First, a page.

Wednesday, September 24, 2014

Fort Laramie, Southern Midlands & Cain't

Today my research has been focused on ferreting out those small details I want to make my short story, "A Christmas Promise," believable. First, although I visited Fort Laramie last summer, I spent hours reading and perusing site maps to figure out where my character, Annie Murdock, may have lived when she was a laundress at the fort. Also, I found out where the non-commissioned officers lived.

The earlier 1867 map of the fort does not detail where either the married soldiers or the laundresses lived. The only structure across the footbridge was a hotel.

This map of the fort, made in 1888, 15 years after the setting of my story, shows the married men's quarters to be directly across the footbridge.

My character, Annie Murdock, was married to a soldier most of the time she was at the fort, so it would make sense that she lived in the area set aside for families of married soldiers. She might have been living in a tent or more temporary structure in the early 1870s, which is why it may not have shown on earlier the map.


Map from the Fort Laramie National Historic Archives
The map put together by the National Historical Archives shows laundress quarters across the footbridge, but does not indicate the time period. There was also another laundress location, now also in ruins, up next to the quarters for the non-commissioned officers and the sutler. However, since she was married with two children, I figure she would have lived in location 29 on this map.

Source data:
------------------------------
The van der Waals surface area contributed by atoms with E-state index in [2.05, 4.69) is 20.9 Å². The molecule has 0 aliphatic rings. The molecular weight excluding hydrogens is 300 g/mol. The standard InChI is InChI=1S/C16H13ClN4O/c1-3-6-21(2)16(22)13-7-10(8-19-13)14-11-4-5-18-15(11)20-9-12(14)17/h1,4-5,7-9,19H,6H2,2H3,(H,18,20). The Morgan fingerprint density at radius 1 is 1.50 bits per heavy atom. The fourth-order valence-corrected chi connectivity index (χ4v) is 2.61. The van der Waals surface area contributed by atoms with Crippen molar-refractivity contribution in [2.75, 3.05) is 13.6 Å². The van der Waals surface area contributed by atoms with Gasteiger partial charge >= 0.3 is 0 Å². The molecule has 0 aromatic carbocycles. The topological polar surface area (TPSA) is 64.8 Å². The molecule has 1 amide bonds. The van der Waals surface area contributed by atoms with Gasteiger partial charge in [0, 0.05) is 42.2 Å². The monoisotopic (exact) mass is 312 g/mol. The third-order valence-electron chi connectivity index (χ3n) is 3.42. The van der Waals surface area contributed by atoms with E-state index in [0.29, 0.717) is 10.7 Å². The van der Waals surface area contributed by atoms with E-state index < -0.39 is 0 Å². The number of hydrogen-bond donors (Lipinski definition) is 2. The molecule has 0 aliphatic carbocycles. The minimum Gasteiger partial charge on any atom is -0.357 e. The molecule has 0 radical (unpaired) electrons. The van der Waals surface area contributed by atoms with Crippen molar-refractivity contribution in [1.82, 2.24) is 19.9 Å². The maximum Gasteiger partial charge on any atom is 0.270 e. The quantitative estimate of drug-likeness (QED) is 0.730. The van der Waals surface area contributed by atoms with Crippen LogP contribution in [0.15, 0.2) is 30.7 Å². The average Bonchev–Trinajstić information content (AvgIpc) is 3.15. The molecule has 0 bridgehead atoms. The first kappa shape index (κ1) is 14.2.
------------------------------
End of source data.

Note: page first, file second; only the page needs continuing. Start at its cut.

My second area of details I worked on today was dialect. Annie and her late husband came from western Kentucky, the region where it was truly brother against brother during the time of the Civil War. Annie's late husband, Daniel Murdock, fought for the Union while her brother and father fought for the Confederacy. This was not the Appalachia region which has its own distinct dialect, a favorite of historical novelist. It falls into the Southern Midlands dialect group. What an adventure ferreting out exactly what speech patterns and words belong to that dialect!

When I wrote this story, deciding I just needed to write it and go back to check the dialect later, I incorporated a lot of words and speech patterns my husband uses. He was raised by family who came from the "old country" of western Arkansas and Northern Texas to California during the dust bowl era. One word he pronounces quite distinctively is "cain't." I used it in my story.

Well, folks, that word is coming out of my manuscript. From what I have been able to discover, "cain't" is a Southern word, not a Southern Midlands word. I'll save it for a story with redneck characters.

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